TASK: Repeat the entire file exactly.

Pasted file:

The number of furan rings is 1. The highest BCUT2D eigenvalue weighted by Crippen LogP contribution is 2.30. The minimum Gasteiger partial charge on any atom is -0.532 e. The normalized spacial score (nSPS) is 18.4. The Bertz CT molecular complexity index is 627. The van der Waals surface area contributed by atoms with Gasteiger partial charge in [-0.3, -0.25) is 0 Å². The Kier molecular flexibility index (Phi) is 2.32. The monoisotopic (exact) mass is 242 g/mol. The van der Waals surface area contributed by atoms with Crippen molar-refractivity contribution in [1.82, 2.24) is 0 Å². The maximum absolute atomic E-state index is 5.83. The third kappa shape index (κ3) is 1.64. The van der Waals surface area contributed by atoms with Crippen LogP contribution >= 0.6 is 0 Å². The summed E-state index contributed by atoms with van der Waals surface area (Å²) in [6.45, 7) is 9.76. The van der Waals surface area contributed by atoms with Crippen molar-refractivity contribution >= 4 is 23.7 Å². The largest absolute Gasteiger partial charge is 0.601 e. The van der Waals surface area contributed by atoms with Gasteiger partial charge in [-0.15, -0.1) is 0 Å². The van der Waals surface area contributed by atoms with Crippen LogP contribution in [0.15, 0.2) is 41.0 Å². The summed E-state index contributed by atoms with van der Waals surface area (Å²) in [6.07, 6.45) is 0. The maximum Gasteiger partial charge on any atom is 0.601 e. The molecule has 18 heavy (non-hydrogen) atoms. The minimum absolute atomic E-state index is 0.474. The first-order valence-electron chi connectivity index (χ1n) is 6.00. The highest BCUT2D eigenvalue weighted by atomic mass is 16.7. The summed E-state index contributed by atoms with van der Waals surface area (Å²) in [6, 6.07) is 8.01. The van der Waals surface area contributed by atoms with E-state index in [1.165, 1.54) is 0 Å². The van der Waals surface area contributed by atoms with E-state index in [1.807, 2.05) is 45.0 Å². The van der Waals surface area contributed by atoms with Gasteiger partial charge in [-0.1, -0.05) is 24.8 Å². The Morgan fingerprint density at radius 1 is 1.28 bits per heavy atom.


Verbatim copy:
The number of furan rings is 1. The highest BCUT2D eigenvalue weighted by Crippen LogP contribution is 2.30. The minimum Gasteiger partial charge on any atom is -0.532 e. The normalized spacial score (nSPS) is 18.4. The Bertz CT molecular complexity index is 627. The van der Waals surface area contributed by atoms with Gasteiger partial charge in [-0.3, -0.25) is 0 Å². The Kier molecular flexibility index (Phi) is 2.32. The monoisotopic (exact) mass is 242 g/mol. The van der Waals surface area contributed by atoms with Crippen molar-refractivity contribution in [1.82, 2.24) is 0 Å². The maximum absolute atomic E-state index is 5.83. The third kappa shape index (κ3) is 1.64. The van der Waals surface area contributed by atoms with Crippen LogP contribution >= 0.6 is 0 Å². The summed E-state index contributed by atoms with van der Waals surface area (Å²) in [6.45, 7) is 9.76. The van der Waals surface area contributed by atoms with Crippen molar-refractivity contribution >= 4 is 23.7 Å². The largest absolute Gasteiger partial charge is 0.601 e. The van der Waals surface area contributed by atoms with Gasteiger partial charge in [-0.15, -0.1) is 0 Å². The van der Waals surface area contributed by atoms with Crippen LogP contribution in [0.15, 0.2) is 41.0 Å². The summed E-state index contributed by atoms with van der Waals surface area (Å²) in [6.07, 6.45) is 0. The maximum Gasteiger partial charge on any atom is 0.601 e. The molecule has 18 heavy (non-hydrogen) atoms. The minimum absolute atomic E-state index is 0.474. The first-order valence-electron chi connectivity index (χ1n) is 6.00. The highest BCUT2D eigenvalue weighted by atomic mass is 16.7. The summed E-state index contributed by atoms with van der Waals surface area (Å²) in [6, 6.07) is 8.01. The van der Waals surface area contributed by atoms with E-state index in [1.165, 1.54) is 0 Å². The van der Waals surface area contributed by atoms with E-state index in [1.807, 2.05) is 45.0 Å². The van der Waals surface area contributed by atoms with Gasteiger partial charge in [-0.1, -0.05) is 24.8 Å². The Morgan fingerprint density at radius 1 is 1.28 bits per heavy atom.